LINWOOD — April Kauffman spent Wednesday night talking to friends for hours on the phone, relishing recent achievements and dreaming out loud about future possibilities.

“We talked for probably an hour and a half (Wednesday) night, and she was very, very positive,” said Atlantic County Veterans Services Director Robert Frolow, who worked with Kauffman on several veterans-related issues. “She was probably at the peak of her vitality, where everything she was working for over the last few years was finally happening for her.”

Hours later, however, Kauffman’s family and friends were mourning her after she was found shot multiple times in the bedroom of her lavish Woodstock Drive home.

Kauffman’s house was still a cordoned-off crime scene Friday, with police tape and lingering spectators, as authorities continued investigating her death — work that Atlantic County Prosecutor Ted Housel said Friday “should ultimately result in a successful investigation.”

He said Linwood residents should not feel any more threatened for their safety than before the killing, but they should always keep alert for anything suspicious.

“I don’t think the citizens of Linwood should be walking around in a panic,” he said. “Neighbors should always be locking their doors. This is 2012, not mid-18th century Kansas.”

Authorities towed the vehicle of Dr. James Kauffman, Kauffman’s husband, from Woodstock Drive on Friday.

“We are looking for any and all evidence that could help us in this case,” said Linwood and Northfield police Chief Robert James, who would not say whether investigators believe James Kauffman, or anyone else, is a suspect at this point. “We don’t want to leave any stone unturned.”

James and Housel said the Kauffmans were legal gun owners, but the officials did not provide any information about the number or type of weapons they owned. Neither would they comment on whether any of the guns in the house were used in the crime. However, Housel said it was “possible” that one of the weapons in the house was used, but would neither confirm nor deny whether that was the case.

Law enforcement officials were also outside James Kauffman’s endocrinology practice in Egg Harbor Township on Friday afternoon, where signs on the door said the office was “closed due to a family emergency.”

Police discovered the 47-year-old Kauffman — a grandmother, business owner, local radio host and community activist — at about 11:30 a.m. Thursday after receiving a 911 call from a worker who found her shot in her bedroom.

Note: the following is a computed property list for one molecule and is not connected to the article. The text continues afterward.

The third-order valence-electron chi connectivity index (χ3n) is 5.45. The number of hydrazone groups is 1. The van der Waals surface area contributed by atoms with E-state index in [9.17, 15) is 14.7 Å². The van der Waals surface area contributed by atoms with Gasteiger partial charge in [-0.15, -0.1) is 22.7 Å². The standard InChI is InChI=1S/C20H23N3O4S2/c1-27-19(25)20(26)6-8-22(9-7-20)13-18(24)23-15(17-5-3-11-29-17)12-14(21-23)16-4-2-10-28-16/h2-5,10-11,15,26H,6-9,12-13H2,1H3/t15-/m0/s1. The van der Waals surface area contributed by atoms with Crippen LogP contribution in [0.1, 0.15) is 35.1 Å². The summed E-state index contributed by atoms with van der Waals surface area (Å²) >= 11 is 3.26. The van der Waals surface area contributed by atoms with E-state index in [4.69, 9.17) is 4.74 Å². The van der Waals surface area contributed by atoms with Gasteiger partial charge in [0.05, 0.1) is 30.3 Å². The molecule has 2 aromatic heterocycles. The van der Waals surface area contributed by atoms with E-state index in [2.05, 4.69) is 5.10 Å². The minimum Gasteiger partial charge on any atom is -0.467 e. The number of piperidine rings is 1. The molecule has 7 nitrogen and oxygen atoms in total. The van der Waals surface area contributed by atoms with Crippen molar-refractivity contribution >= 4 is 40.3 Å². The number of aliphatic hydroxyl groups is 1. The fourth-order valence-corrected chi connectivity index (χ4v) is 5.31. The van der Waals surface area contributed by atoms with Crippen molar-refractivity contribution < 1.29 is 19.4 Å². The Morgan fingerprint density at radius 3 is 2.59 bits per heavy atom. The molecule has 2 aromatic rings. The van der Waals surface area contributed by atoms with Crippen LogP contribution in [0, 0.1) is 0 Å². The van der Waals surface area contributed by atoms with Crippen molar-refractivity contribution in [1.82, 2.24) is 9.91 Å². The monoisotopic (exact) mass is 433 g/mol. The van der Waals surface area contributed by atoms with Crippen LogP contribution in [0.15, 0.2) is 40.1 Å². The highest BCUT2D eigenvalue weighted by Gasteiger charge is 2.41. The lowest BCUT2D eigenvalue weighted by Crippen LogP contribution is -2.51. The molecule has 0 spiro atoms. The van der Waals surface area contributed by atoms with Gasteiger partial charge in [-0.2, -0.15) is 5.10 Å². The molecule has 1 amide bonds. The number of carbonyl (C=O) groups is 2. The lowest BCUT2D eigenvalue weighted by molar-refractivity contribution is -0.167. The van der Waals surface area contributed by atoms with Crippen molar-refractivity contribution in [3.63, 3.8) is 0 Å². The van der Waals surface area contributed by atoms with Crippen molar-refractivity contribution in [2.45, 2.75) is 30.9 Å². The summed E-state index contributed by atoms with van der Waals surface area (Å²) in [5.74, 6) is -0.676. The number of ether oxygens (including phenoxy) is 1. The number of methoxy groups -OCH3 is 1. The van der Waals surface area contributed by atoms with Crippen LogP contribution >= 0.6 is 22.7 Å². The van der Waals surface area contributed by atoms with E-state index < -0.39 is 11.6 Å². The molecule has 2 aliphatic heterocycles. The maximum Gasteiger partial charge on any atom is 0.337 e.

No arrests had been made as of Friday evening, according to the Atlantic County Prosecutor’s Office and Mayor Richard DePamphilis III. No other information on the circumstances surrounding Kauffman’s death was released.

A preliminary autopsy was performed, but Housel declined to comment on how many times Kauffman was shot — even though his office said Thursday that it was “multiple times” — or where on her body she was hit, saying that doing so could hinder the investigation.

Housel, who said he knew Kauffman personally years ago, would also not comment on whether the weapon used in the killing had been recovered or if an arrest was imminent.

“In these times, we are lean on assets … but we have devoted a lot of assets, including Linwood’s assets, to keeping that scene segregated from the public and exploring many, many avenues of investigation,” said Housel, adding he would not say if authorities have a person or persons “of interest.”

“Right now, everyone is of interest,” he said.

Husband’s reaction

Neighbor Millie Tate, 67, said she was first alerted to the tragedy Thursday morning as she stood talking to her neighbor from across the street and saw an emotional James Kauffman come out of the house.

“I saw Jim stumbling out of the house and drop to the ground,” Tate said, adding she then went to see what was upsetting him. “All he said was, ‘April is dead.’ I said, ‘Come again?’ and he said, ‘She’s gone.’”

Kauffman grew more emotional, and was “shaking and really upset by whatever he saw” inside the home, Tate said, adding the doctor began having dry heaves.

“He kept pounding the ground and saying ‘Why now?’” she said.

Kauffman said that when he left the house at about 5:30 a.m., his wife had been sleeping with a pillow over her head, which was customary for her, Tate said.

Later that morning Kauffman tried calling his wife several times, including at 8:30 a.m. and again at 10 a.m. but couldn’t reach her, which worried him, Tate said Kauffman told her.

The couple had a habit of talking often by telephone, at least once daily, Tate said. This was April Kauffman’s third marriage and James Kauffman has been married at least twice, friends said.